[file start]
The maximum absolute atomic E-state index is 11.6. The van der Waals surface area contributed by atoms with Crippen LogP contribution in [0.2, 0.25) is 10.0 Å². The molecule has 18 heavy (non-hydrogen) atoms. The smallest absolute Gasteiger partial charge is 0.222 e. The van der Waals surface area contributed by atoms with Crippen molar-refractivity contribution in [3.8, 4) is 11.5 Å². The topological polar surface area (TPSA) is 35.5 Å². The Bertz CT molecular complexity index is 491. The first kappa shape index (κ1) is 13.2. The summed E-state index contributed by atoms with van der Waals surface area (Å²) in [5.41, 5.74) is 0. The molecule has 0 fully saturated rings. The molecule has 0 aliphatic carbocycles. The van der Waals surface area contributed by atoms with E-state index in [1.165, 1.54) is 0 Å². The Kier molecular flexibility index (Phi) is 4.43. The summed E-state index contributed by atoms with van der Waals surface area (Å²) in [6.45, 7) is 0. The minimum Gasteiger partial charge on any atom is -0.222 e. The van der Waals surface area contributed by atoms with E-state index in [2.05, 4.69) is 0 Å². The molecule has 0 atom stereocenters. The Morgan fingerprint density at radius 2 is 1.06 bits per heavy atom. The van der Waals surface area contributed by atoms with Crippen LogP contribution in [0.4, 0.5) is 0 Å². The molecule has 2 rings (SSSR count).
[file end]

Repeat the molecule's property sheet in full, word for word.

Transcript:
The maximum absolute atomic E-state index is 11.6. The van der Waals surface area contributed by atoms with Crippen LogP contribution in [0.2, 0.25) is 10.0 Å². The molecule has 18 heavy (non-hydrogen) atoms. The smallest absolute Gasteiger partial charge is 0.222 e. The van der Waals surface area contributed by atoms with Crippen molar-refractivity contribution in [3.8, 4) is 11.5 Å². The topological polar surface area (TPSA) is 35.5 Å². The Bertz CT molecular complexity index is 491. The first kappa shape index (κ1) is 13.2. The summed E-state index contributed by atoms with van der Waals surface area (Å²) in [5.41, 5.74) is 0. The molecule has 0 fully saturated rings. The molecule has 0 aliphatic carbocycles. The van der Waals surface area contributed by atoms with E-state index in [1.165, 1.54) is 0 Å². The Kier molecular flexibility index (Phi) is 4.43. The summed E-state index contributed by atoms with van der Waals surface area (Å²) in [6.45, 7) is 0. The minimum Gasteiger partial charge on any atom is -0.222 e. The van der Waals surface area contributed by atoms with E-state index in [2.05, 4.69) is 0 Å². The molecule has 0 atom stereocenters. The Morgan fingerprint density at radius 2 is 1.06 bits per heavy atom. The van der Waals surface area contributed by atoms with Crippen LogP contribution in [0.4, 0.5) is 0 Å². The molecule has 2 rings (SSSR count).